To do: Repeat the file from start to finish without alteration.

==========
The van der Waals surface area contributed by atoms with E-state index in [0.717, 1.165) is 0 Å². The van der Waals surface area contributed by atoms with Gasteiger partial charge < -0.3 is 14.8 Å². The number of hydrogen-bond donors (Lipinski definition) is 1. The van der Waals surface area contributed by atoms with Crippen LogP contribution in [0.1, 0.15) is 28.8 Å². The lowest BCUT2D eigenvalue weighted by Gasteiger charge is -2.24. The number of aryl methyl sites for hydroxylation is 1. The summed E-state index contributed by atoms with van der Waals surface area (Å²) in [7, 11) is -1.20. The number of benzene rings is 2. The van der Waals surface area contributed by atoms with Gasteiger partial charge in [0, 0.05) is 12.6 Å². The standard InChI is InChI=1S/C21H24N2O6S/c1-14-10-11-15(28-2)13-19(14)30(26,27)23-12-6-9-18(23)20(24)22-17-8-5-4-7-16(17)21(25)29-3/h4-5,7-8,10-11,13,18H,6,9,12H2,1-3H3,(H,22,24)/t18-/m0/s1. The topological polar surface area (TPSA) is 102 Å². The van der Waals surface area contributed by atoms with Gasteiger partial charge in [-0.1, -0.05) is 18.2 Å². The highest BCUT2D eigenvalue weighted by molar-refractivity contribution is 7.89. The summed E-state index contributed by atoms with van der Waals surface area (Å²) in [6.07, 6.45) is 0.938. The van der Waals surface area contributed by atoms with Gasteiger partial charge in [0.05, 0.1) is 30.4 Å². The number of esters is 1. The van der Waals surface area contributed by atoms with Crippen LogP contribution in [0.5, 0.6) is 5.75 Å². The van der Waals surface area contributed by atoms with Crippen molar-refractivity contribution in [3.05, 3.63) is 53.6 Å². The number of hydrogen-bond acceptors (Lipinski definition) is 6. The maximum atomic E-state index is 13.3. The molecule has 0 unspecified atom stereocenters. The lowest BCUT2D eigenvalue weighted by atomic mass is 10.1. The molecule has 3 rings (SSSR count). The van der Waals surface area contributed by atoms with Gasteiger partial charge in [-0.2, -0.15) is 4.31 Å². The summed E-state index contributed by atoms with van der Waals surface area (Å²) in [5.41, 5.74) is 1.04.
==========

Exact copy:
The van der Waals surface area contributed by atoms with E-state index in [0.717, 1.165) is 0 Å². The van der Waals surface area contributed by atoms with Gasteiger partial charge < -0.3 is 14.8 Å². The number of hydrogen-bond donors (Lipinski definition) is 1. The van der Waals surface area contributed by atoms with Crippen LogP contribution in [0.1, 0.15) is 28.8 Å². The lowest BCUT2D eigenvalue weighted by Gasteiger charge is -2.24. The number of aryl methyl sites for hydroxylation is 1. The summed E-state index contributed by atoms with van der Waals surface area (Å²) in [7, 11) is -1.20. The number of benzene rings is 2. The van der Waals surface area contributed by atoms with Gasteiger partial charge in [0, 0.05) is 12.6 Å². The standard InChI is InChI=1S/C21H24N2O6S/c1-14-10-11-15(28-2)13-19(14)30(26,27)23-12-6-9-18(23)20(24)22-17-8-5-4-7-16(17)21(25)29-3/h4-5,7-8,10-11,13,18H,6,9,12H2,1-3H3,(H,22,24)/t18-/m0/s1. The topological polar surface area (TPSA) is 102 Å². The van der Waals surface area contributed by atoms with Gasteiger partial charge in [-0.1, -0.05) is 18.2 Å². The highest BCUT2D eigenvalue weighted by molar-refractivity contribution is 7.89. The summed E-state index contributed by atoms with van der Waals surface area (Å²) in [6.07, 6.45) is 0.938. The van der Waals surface area contributed by atoms with Gasteiger partial charge in [0.05, 0.1) is 30.4 Å². The number of esters is 1. The van der Waals surface area contributed by atoms with Crippen LogP contribution in [0.5, 0.6) is 5.75 Å². The van der Waals surface area contributed by atoms with Crippen molar-refractivity contribution in [3.05, 3.63) is 53.6 Å². The number of hydrogen-bond acceptors (Lipinski definition) is 6. The maximum atomic E-state index is 13.3. The molecule has 0 unspecified atom stereocenters. The lowest BCUT2D eigenvalue weighted by atomic mass is 10.1. The molecule has 3 rings (SSSR count). The van der Waals surface area contributed by atoms with Gasteiger partial charge in [-0.2, -0.15) is 4.31 Å². The summed E-state index contributed by atoms with van der Waals surface area (Å²) in [5.41, 5.74) is 1.04.